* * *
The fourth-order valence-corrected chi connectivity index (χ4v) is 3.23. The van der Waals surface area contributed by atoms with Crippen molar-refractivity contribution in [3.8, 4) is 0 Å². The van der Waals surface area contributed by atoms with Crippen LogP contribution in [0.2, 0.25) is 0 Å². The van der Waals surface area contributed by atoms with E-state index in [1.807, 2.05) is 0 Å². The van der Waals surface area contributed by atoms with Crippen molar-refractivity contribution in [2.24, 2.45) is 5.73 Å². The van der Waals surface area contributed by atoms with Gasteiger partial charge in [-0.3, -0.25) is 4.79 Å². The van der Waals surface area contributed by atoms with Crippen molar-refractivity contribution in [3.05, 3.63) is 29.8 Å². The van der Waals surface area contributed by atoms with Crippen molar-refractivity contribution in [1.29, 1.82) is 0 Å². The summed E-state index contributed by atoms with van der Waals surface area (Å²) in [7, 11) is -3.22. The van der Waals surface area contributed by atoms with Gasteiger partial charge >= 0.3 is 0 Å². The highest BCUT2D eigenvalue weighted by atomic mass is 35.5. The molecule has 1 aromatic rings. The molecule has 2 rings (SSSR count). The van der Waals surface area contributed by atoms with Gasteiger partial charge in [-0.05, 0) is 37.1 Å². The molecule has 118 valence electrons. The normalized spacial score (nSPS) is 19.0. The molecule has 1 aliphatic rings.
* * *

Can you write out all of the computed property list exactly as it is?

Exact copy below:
The fourth-order valence-corrected chi connectivity index (χ4v) is 3.23. The van der Waals surface area contributed by atoms with Crippen molar-refractivity contribution in [3.8, 4) is 0 Å². The van der Waals surface area contributed by atoms with Crippen LogP contribution in [0.2, 0.25) is 0 Å². The van der Waals surface area contributed by atoms with E-state index in [1.807, 2.05) is 0 Å². The van der Waals surface area contributed by atoms with Crippen molar-refractivity contribution in [2.24, 2.45) is 5.73 Å². The van der Waals surface area contributed by atoms with Gasteiger partial charge in [-0.3, -0.25) is 4.79 Å². The van der Waals surface area contributed by atoms with Crippen molar-refractivity contribution in [3.05, 3.63) is 29.8 Å². The van der Waals surface area contributed by atoms with Crippen molar-refractivity contribution in [1.29, 1.82) is 0 Å². The summed E-state index contributed by atoms with van der Waals surface area (Å²) in [7, 11) is -3.22. The van der Waals surface area contributed by atoms with Gasteiger partial charge >= 0.3 is 0 Å². The highest BCUT2D eigenvalue weighted by atomic mass is 35.5. The molecule has 1 aromatic rings. The molecule has 2 rings (SSSR count). The van der Waals surface area contributed by atoms with Gasteiger partial charge in [-0.05, 0) is 37.1 Å². The molecule has 118 valence electrons. The normalized spacial score (nSPS) is 19.0. The molecule has 1 aliphatic rings.